One very important finding with thermal imaging in Massachusetts would be wood boring insect infestations. It’s crucial in locating any hidden Termite or Carpenter Ant damage much sooner than later. Colonies can become so catastrophic and cause expensive structural damage to your home without you even knowing it. A small termite colony can form and cause extensive damage to a building in as little as six weeks, so vigilance plays an important role in preventing these types of infestations.
In the past I have located concealed wood boring insect damage in homes but the proper conditions must be met. When termites or carpenter ants do invade buildings, the normal heat patterns of concealed structural members (inside walls and floors) are changed due to the structure being damaged or hollowed out. The damaged wood members will emit a slightly different temperature than the solid wood members. This slight difference in temperature is quite obvious and visible to the trained eye with a thermal imaging camera.
|IMPORTANT: In order for thermal imaging to be effective and detect for concealed termite damage within your structure, the wall in question must be above grading and exposed to the weather. (Basement walls can not be thermally scanned because it is below grading) and must contain a wall cavity that is exposed to a temperature differential on the oppsite side of the wall being thermally scanned. See image below...
My thermal imaging camera records this change in heat patterns and will indicate the exact location of the Wood Boring Insect infestation (See images below). The color image will show hot spots as red or yellow and cold spots as blue or purple and these heat patterns can indicate wood boring Insect infestations if interpreted correctly. My infrared technology allows for early detection of a termite problem, and eradication could proceed before the damage is too great, thus saving the owner thousands of dollars in repairs at some future date.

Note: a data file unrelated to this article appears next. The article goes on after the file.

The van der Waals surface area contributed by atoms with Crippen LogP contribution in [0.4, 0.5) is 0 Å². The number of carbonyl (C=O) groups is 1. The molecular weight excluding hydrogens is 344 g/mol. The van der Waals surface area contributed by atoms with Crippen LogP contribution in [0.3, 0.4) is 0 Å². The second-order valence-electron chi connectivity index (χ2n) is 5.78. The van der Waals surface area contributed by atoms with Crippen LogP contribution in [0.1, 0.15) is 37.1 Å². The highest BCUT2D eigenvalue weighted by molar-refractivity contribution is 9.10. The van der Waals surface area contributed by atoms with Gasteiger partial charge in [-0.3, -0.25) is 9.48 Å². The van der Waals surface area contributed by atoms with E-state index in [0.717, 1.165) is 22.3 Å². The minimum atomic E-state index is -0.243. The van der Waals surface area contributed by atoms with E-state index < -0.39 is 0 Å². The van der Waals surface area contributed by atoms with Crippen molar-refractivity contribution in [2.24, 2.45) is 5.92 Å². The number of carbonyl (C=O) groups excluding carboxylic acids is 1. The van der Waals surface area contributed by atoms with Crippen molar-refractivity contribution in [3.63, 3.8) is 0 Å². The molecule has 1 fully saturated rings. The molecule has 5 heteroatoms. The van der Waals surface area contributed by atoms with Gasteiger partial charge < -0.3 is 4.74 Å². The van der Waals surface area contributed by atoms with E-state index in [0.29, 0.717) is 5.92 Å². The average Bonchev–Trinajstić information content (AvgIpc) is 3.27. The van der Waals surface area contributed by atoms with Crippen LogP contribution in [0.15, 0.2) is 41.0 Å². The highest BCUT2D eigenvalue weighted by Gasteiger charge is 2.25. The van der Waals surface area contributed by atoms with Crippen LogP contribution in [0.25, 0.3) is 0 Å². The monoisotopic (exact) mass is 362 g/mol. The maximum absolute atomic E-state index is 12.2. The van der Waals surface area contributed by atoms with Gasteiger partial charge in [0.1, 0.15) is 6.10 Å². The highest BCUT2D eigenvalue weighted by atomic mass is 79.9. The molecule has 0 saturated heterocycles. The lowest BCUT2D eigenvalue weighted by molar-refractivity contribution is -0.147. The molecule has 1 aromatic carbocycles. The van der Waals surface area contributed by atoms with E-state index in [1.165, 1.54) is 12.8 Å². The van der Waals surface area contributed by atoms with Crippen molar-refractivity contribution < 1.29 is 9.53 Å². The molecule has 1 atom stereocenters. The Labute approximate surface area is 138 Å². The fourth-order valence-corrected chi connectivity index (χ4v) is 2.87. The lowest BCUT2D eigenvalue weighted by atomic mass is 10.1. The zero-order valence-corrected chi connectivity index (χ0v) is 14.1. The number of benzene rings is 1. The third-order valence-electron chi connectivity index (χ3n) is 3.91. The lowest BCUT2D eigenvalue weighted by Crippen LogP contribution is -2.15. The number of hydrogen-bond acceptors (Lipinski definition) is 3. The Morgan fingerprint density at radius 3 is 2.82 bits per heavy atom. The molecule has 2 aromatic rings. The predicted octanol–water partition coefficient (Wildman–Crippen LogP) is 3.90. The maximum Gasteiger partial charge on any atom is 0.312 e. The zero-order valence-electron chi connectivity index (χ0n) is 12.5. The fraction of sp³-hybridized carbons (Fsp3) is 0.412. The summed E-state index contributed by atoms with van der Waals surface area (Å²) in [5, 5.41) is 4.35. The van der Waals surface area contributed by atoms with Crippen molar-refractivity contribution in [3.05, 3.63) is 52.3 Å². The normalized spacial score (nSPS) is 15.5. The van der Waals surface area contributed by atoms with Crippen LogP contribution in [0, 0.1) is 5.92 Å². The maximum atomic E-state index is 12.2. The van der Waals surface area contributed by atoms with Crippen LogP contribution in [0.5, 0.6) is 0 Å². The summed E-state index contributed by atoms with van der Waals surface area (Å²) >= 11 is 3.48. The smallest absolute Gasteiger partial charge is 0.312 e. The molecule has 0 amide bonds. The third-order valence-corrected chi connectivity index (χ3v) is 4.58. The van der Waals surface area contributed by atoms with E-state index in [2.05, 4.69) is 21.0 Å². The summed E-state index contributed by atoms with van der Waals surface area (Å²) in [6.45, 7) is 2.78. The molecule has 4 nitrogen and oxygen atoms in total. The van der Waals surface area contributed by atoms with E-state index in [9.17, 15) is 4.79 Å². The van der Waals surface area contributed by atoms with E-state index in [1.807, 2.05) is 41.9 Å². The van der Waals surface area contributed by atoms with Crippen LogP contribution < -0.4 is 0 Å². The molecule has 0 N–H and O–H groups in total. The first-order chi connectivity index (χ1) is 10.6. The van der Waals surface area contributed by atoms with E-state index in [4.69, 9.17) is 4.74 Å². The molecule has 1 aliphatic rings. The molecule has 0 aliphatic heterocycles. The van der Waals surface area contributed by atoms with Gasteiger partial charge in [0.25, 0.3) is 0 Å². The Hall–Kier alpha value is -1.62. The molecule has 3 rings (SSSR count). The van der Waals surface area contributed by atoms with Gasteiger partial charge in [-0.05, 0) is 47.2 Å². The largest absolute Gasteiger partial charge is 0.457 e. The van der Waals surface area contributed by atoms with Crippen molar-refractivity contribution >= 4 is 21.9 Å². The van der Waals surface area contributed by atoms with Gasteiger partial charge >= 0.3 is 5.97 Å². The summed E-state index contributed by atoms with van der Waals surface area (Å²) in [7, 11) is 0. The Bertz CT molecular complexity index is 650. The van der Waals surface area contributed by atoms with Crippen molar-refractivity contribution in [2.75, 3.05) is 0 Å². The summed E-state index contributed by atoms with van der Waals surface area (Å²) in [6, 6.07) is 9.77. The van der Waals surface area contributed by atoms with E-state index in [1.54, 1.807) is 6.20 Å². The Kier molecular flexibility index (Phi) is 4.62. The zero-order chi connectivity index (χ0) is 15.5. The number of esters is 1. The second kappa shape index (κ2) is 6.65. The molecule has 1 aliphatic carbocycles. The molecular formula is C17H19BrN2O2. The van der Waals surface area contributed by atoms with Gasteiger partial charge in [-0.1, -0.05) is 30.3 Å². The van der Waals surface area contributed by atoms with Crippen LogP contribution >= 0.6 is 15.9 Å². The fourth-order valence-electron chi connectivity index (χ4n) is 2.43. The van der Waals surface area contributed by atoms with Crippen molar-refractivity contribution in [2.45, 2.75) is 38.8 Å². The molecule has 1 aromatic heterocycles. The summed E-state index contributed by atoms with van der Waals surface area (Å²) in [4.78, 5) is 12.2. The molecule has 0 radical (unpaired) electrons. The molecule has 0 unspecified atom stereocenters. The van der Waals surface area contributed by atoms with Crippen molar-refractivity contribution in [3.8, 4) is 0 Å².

Visually, this wall looks great, but infrared detects termite activity.
Existing homeowners can also use my thermal imaging services so that they are not over-charged by exterminators who do not accurately identify the Termite or Carpenter Ant problems for subsequent treatment. There are instances where the concealed wood boring insect damage is minor but the exterminator is telling you the opposite or is simply guessing. Infrared imaging can verify the extent of the insect damage.
You may be wondering, “How can a camera detect concealed termite colonies”? Well, let's take Termites for example. When termites do invade buildings, their presence alters the normal heat patterns of the floors and walls. Termites are cold-blooded creatures, but their metabolic processes will produce heat. Termites also work to control their thermal environment by building moist mud tunnels, which appear as cool spots in the wall cavities. These cool spots and any structural damage are quite visible during a typical thermal scan. Thermal imaging is an environmentally friendly, limited chemical and radiation option. Using very specific information about the pests’ location, I am able to determine the most effective location for placing the fumigation chemicals. This protects the homeowner and the environment. After the initial fumigation is completed, thermal imaging can be used again to follow-up on eradication efforts, and help to ensure that termite infestation is nothing but a bad memory.
My inspection results will be captured and then documented into a professional report, providing you with tangible proof of all my wood boring insect findings.
A visual inspection of this wall looks great, but after thermally scanning this area, infrared detected several anomalies (inside black border). Upon a closer examination, I rubbed the paneling and my finger poked right through it (white arrow). This revealed concealed Termite activity throughout the paneling and wall structure.